Hurricanes are one of the most devastating acts of nature. They cause extensive damage to property and threaten lives. Since a whopping 40% of all hurricanes in the United States hit Florida, learning about insurance coverage can save you a substantial amount of money and spare you a lot of heartache.
How much hurricane insurance do you need?
The amount of insurance you need depends mainly on whether you live in an area that is prone to floods. As a general rule, you should carry enough insurance coverage to be able to rebuild your home if you reside in a high-risk area.
Homeowners insurance generally isn’t comprehensive enough to cover all possible destruction, so you may need multiple policies or add-ons.
Dwelling coverage is the portion of your homeowners insurance policy that relates to the cost of rebuilding and repairing a house in the event that it is damaged or completely destroyed. A policy will outline what types of damage are covered, for example, wind, hail, lightning, or fire.
Personal Property Coverage
This portion of your homeowners insurance policy will reimburse you for losses suffered due to property destruction or burglary. By law, Florida requires property insurance to cover damages caused by wind if the storm is officially declared a hurricane.
Loss of Use Coverage
The loss of use coverage portion of your policy will cover your expenses that increase due to the damage to your property. For example, if you normally spend $400 on groceries but damage to your kitchen forces you to spend more on restaurant meals, the difference of $200 will be covered. This can also include hotel charges while your house is under repair and inhabitable as well as mileage if you have to drive a longer distance to work or any other locations in your normal routine.
Covering the Gaps in Your Home Insurance
The principal coverage that you need to get to cover the many gaps in your homeowners insurance policy are as follows.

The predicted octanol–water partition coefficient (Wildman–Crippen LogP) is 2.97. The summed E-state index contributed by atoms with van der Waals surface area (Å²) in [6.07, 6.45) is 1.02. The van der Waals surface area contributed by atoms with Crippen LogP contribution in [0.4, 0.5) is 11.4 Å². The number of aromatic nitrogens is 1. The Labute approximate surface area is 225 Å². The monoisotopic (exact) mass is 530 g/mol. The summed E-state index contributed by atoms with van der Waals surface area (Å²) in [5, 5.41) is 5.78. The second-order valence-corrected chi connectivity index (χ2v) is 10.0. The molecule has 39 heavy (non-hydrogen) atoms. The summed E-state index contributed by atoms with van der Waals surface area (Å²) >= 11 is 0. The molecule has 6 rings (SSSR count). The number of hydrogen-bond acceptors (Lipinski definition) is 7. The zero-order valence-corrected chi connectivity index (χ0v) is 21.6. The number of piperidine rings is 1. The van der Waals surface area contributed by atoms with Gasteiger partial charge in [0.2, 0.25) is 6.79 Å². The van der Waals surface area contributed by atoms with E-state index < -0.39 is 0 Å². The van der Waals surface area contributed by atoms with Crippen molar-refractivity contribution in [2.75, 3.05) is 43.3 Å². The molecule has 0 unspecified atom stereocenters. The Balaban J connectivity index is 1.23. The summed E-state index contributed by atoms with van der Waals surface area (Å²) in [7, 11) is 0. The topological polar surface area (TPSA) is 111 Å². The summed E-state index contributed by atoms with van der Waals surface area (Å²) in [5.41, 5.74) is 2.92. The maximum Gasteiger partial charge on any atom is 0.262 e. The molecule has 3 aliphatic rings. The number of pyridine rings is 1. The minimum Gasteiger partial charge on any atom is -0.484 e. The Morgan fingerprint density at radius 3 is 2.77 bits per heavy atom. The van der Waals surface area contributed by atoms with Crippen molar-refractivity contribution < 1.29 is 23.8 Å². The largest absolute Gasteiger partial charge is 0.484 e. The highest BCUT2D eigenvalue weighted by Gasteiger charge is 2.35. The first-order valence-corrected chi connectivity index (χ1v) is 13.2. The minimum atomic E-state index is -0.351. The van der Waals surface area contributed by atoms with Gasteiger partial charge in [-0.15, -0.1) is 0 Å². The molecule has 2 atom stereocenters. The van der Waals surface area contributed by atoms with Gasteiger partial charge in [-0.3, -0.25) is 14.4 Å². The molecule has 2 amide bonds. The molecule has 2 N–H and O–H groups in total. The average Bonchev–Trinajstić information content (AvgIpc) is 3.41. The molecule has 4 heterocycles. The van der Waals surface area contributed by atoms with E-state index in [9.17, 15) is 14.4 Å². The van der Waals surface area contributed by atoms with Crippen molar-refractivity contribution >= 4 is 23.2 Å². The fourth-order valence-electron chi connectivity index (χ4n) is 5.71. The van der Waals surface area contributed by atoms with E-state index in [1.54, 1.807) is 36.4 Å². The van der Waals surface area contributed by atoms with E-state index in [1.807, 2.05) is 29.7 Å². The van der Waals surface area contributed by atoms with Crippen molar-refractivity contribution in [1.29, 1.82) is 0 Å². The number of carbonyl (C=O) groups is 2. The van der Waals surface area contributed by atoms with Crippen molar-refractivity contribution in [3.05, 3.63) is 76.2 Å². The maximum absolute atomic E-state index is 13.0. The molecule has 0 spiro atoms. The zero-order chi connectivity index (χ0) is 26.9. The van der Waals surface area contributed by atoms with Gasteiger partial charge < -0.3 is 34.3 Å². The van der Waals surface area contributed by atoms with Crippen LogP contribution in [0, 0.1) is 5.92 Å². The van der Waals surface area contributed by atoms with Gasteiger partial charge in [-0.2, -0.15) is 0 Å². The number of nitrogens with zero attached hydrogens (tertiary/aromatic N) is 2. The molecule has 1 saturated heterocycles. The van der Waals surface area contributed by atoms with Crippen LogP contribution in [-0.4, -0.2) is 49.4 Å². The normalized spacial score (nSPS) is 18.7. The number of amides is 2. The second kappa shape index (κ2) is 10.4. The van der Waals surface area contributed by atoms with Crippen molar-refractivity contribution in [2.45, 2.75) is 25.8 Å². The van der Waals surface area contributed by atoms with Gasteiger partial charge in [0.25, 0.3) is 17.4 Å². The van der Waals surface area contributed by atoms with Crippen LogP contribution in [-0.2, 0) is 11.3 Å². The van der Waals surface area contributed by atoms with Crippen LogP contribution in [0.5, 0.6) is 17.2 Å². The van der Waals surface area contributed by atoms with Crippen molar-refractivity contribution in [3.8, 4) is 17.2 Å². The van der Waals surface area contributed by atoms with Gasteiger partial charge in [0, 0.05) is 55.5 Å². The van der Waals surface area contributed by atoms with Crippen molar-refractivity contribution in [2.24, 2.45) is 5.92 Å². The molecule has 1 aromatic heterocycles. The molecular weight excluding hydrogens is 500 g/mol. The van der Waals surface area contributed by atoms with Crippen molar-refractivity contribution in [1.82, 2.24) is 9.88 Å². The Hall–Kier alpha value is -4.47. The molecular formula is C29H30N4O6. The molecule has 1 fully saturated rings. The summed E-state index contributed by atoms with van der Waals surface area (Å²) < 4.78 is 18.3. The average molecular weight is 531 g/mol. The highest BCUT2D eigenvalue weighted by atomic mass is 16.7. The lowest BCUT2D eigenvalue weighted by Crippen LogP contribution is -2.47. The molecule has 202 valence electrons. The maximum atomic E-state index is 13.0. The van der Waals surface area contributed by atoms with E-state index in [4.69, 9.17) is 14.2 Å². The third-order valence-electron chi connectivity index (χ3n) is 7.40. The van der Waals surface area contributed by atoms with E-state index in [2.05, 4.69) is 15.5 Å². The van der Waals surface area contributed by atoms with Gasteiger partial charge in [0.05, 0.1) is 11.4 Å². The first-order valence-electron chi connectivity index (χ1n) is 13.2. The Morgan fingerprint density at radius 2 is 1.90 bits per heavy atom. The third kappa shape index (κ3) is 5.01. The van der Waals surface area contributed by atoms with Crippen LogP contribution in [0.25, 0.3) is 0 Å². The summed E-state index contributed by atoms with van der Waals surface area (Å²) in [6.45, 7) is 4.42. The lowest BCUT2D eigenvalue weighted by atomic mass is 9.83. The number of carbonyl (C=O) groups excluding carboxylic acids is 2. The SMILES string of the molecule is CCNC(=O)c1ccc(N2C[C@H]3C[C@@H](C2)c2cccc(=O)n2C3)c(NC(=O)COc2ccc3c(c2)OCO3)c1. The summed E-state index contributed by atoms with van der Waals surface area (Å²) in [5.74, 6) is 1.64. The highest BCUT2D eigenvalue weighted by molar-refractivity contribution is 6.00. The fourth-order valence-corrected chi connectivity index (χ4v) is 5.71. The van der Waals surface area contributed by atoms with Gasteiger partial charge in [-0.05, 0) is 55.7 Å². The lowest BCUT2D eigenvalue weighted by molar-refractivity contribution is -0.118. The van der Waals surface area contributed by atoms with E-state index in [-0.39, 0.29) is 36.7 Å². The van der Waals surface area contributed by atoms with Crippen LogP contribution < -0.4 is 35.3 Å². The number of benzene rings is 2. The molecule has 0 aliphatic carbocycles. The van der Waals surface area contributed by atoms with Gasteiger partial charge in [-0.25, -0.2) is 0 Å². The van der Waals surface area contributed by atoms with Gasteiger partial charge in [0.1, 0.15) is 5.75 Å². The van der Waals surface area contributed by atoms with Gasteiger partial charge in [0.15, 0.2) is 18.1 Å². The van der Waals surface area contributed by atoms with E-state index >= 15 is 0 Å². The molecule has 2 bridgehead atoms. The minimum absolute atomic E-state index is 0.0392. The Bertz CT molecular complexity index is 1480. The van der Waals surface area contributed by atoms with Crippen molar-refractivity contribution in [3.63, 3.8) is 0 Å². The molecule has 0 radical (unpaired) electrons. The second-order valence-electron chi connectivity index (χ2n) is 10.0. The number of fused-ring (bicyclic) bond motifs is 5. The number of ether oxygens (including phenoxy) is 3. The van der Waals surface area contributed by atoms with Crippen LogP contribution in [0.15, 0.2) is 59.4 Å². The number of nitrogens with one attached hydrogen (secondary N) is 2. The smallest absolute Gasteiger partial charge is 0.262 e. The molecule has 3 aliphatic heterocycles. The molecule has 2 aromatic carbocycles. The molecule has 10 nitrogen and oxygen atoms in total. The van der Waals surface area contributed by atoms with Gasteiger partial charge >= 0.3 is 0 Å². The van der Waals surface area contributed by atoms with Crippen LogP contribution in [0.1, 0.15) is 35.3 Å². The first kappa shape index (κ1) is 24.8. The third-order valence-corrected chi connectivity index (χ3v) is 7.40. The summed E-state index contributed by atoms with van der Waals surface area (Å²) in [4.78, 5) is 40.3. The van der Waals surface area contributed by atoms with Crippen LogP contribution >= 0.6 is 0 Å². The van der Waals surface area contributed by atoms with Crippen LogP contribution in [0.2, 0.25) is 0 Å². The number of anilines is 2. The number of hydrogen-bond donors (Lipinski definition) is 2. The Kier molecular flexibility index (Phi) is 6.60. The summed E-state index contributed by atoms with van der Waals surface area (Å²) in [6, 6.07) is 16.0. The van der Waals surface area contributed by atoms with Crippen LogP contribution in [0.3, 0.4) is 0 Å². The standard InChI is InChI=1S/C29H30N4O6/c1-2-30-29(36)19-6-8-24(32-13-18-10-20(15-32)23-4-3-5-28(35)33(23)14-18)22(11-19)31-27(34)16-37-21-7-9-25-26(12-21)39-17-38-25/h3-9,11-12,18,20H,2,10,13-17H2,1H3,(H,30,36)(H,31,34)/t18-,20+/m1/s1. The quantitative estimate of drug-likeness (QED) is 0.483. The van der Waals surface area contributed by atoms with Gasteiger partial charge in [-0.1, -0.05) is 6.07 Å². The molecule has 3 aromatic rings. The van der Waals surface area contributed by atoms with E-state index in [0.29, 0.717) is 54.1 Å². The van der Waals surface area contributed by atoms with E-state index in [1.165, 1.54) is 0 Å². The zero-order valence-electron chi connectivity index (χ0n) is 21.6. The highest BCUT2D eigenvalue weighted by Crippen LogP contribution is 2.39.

Even if your home is not in a designated flood zone, investing in flood insurance coverage can be a wise precaution because up to 25% of flood claims come from properties outside of the high risk zones. Since the average flood damage claim is $43,000, the coverage could end up paying for itself.
Debris Removal Coverage
Debris removal coverage is the part of the policy that provides for expenses related to cleaning up and removing fallen branches, detached pieces from the house, stray objects that were blown into the property, and other materials present because of the natural disaster. As cleaning up debris can be dangerous, it is useful to have this coverage so that hiring experts is affordable.
Water Backup Coverage
The water backup coverage clause can be added onto the coverage of a homeowners insurance policy. This coverage helps pay for damages resulting from a backed up drain or a sump pump, which are more likely to happen with the overabundance of rain.
What’s a hurricane deductible?
A hurricane deductible is the amount a policyholder pays before an insurance company is required to pay for hurricane-related damages. Under Florida law, the hurricane deductible applies only once in a hurricane season. The deductible is triggered when there is a hurricane or a tropical storm.